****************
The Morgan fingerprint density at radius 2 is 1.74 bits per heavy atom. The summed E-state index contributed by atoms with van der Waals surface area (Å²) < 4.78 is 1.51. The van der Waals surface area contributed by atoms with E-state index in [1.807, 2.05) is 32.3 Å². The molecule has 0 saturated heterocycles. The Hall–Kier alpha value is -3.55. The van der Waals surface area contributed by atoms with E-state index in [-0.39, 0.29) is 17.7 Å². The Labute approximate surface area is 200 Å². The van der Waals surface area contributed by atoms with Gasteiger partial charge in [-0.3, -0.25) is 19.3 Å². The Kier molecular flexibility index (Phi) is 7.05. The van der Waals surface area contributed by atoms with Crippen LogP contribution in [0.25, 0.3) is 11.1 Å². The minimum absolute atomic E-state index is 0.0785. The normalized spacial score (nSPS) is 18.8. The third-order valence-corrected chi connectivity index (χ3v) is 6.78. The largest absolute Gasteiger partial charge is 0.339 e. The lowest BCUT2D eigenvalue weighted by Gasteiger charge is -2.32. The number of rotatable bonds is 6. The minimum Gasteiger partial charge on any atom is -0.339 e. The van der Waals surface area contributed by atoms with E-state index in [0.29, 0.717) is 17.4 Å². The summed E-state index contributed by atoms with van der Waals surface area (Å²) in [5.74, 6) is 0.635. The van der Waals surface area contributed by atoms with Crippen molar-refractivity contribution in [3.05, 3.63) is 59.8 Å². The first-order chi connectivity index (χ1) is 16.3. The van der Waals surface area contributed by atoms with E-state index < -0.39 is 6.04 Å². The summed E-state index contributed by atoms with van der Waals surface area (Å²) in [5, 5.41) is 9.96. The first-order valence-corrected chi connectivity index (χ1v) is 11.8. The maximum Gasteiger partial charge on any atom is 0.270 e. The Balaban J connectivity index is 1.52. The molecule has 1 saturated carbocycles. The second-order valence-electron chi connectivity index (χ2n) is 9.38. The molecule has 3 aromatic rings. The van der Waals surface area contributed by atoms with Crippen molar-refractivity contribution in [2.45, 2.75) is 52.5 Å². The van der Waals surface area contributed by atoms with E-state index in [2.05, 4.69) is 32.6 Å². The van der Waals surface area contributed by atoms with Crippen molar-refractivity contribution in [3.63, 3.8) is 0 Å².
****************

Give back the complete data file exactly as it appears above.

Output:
The Morgan fingerprint density at radius 2 is 1.74 bits per heavy atom. The summed E-state index contributed by atoms with van der Waals surface area (Å²) < 4.78 is 1.51. The van der Waals surface area contributed by atoms with E-state index in [1.807, 2.05) is 32.3 Å². The molecule has 0 saturated heterocycles. The Hall–Kier alpha value is -3.55. The van der Waals surface area contributed by atoms with E-state index in [-0.39, 0.29) is 17.7 Å². The Labute approximate surface area is 200 Å². The van der Waals surface area contributed by atoms with Gasteiger partial charge in [-0.3, -0.25) is 19.3 Å². The Kier molecular flexibility index (Phi) is 7.05. The van der Waals surface area contributed by atoms with Crippen LogP contribution in [0.25, 0.3) is 11.1 Å². The minimum absolute atomic E-state index is 0.0785. The normalized spacial score (nSPS) is 18.8. The third-order valence-corrected chi connectivity index (χ3v) is 6.78. The largest absolute Gasteiger partial charge is 0.339 e. The lowest BCUT2D eigenvalue weighted by Gasteiger charge is -2.32. The number of rotatable bonds is 6. The minimum Gasteiger partial charge on any atom is -0.339 e. The van der Waals surface area contributed by atoms with E-state index in [0.29, 0.717) is 17.4 Å². The summed E-state index contributed by atoms with van der Waals surface area (Å²) in [5.74, 6) is 0.635. The van der Waals surface area contributed by atoms with Crippen molar-refractivity contribution in [3.05, 3.63) is 59.8 Å². The first-order chi connectivity index (χ1) is 16.3. The van der Waals surface area contributed by atoms with E-state index < -0.39 is 6.04 Å². The summed E-state index contributed by atoms with van der Waals surface area (Å²) in [5, 5.41) is 9.96. The first-order valence-corrected chi connectivity index (χ1v) is 11.8. The maximum Gasteiger partial charge on any atom is 0.270 e. The Balaban J connectivity index is 1.52. The molecule has 1 saturated carbocycles. The second-order valence-electron chi connectivity index (χ2n) is 9.38. The molecule has 3 aromatic rings. The van der Waals surface area contributed by atoms with Crippen molar-refractivity contribution in [2.45, 2.75) is 52.5 Å². The van der Waals surface area contributed by atoms with E-state index in [2.05, 4.69) is 32.6 Å². The van der Waals surface area contributed by atoms with Crippen molar-refractivity contribution in [3.63, 3.8) is 0 Å².